Decadent: 1980-2000 is a photography book showcasing Rennie Ellis’ (1940-2003) contribution to photography and social history. It is a fascinating snapshot of the wild, opulent, sometimes tacky and always decadent 1980s in Australia by a true original. With an introduction by photographer and Rennie contemporary William Yang and an essay by photographer and art critic Robert McFarlane, Decadent highlights Ellis as one of Australia’s most important chroniclers of the 1980s. The photographs, both colour and black and white, are drawn from the Rennie Ellis Photographic Archive and the State Library of Victoria Rennie Ellis collection. Decadent explores the rise of the hedonism that we now associate with the 1980s. Ellis’ boundary-pushing, racy and sometimes voyeuristic works capture a society that seems to be revelling in its abandonment of the politically charged 1970s documented in Decade.

.
About the Author

No other photographer has documented – in such depth – the life and times in Australia, throughout the 1970s until his death in 2003, with such insight into the human condition as Rennie Ellis. His non-judgmental approach was his ‘access-to-all-areas’ pass. Ellis used his camera as a key to open the doors to the social arenas of the rich and famous and to enter the underbelly of the nightclubs, bearing witness to the indulgences and excesses. In today’s post-Henson era, these captured moments offer an intimate access to an Australia tantalisingly, but sadly, now almost out of reach.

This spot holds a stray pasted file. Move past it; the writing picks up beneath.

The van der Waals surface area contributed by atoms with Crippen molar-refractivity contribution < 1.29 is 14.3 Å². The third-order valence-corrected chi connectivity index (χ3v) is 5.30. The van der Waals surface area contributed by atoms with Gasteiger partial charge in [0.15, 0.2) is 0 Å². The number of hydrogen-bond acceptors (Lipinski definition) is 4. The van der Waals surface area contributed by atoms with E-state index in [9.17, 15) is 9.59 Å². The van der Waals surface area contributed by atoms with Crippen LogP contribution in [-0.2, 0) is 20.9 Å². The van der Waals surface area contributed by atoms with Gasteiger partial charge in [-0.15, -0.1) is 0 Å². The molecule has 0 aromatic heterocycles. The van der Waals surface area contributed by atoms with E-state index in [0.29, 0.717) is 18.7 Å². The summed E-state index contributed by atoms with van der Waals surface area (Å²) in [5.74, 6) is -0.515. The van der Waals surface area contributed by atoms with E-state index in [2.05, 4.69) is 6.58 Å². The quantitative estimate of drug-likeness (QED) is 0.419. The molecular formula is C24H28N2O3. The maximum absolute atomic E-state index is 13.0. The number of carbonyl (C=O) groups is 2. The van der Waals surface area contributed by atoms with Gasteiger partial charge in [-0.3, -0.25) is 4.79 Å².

Rennie Ellis. 'Robert McGhie, Grand Final, MCG' 1974

 

Rennie Ellis
Robert McGhie, Grand Final, MCG
1974
Selenium-toned gelatin silver print
50.8 x 40.5 cm
Courtesy of the Rennie Ellis Photographic Archive

 

Robert ‘Robbie’ McGhie is a former Australian rules football player who played in the VFL between 1969 and 1972 and again in 1979 for the Footscray Football Club, from 1973 to 1978 for the Richmond Football Club and in 1980 and 1981 for the South Melbourne Football Club. His height was 192 cm and he weighed 85.5 kg. He played 46 games for Footscray, 80 games for Richmond and 16 games for South Melbourne. He was a Richmond Premiership Player 1973, 1974 (the year this photograph by Rennie Ellis was taken at the Grand Final).

 

Rennie Ellis. 'Property of Hells Angels, Kings Cross' 1970-71

 

Rennie Ellis
Property of Hells Angels, Kings Cross
1970-71
Selenium-toned gelatin silver print
50.8 x 40.5 cm
Courtesy of the Rennie Ellis Photographic Archive

 

invite-web-final-WEB

 

Invitation to The Rennie Ellis Show at the Monash Gallery of Art

 

 

Monash Gallery of Art
860 Ferntree Gully Road, Wheelers Hill
Victoria 3150 Australia
T: + 61 3 8544 0500

Opening hours:
Tue – Fri: 10am – 5pm
Sat – Sun: 12pm – 5pm
Mon/public holidays: closed

Monash Gallery of Art website

Rennie Ellis Photographic Archive

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11
May
14

Text / exhibition: ‘Australian vernacular photography’ at the Art Gallery of New South Wales (AGNSW), Sydney

Exhibition dates: 8th February – 18th May 2014

 

Australian vernacular photography. Such a large subject. Such a small exhibition.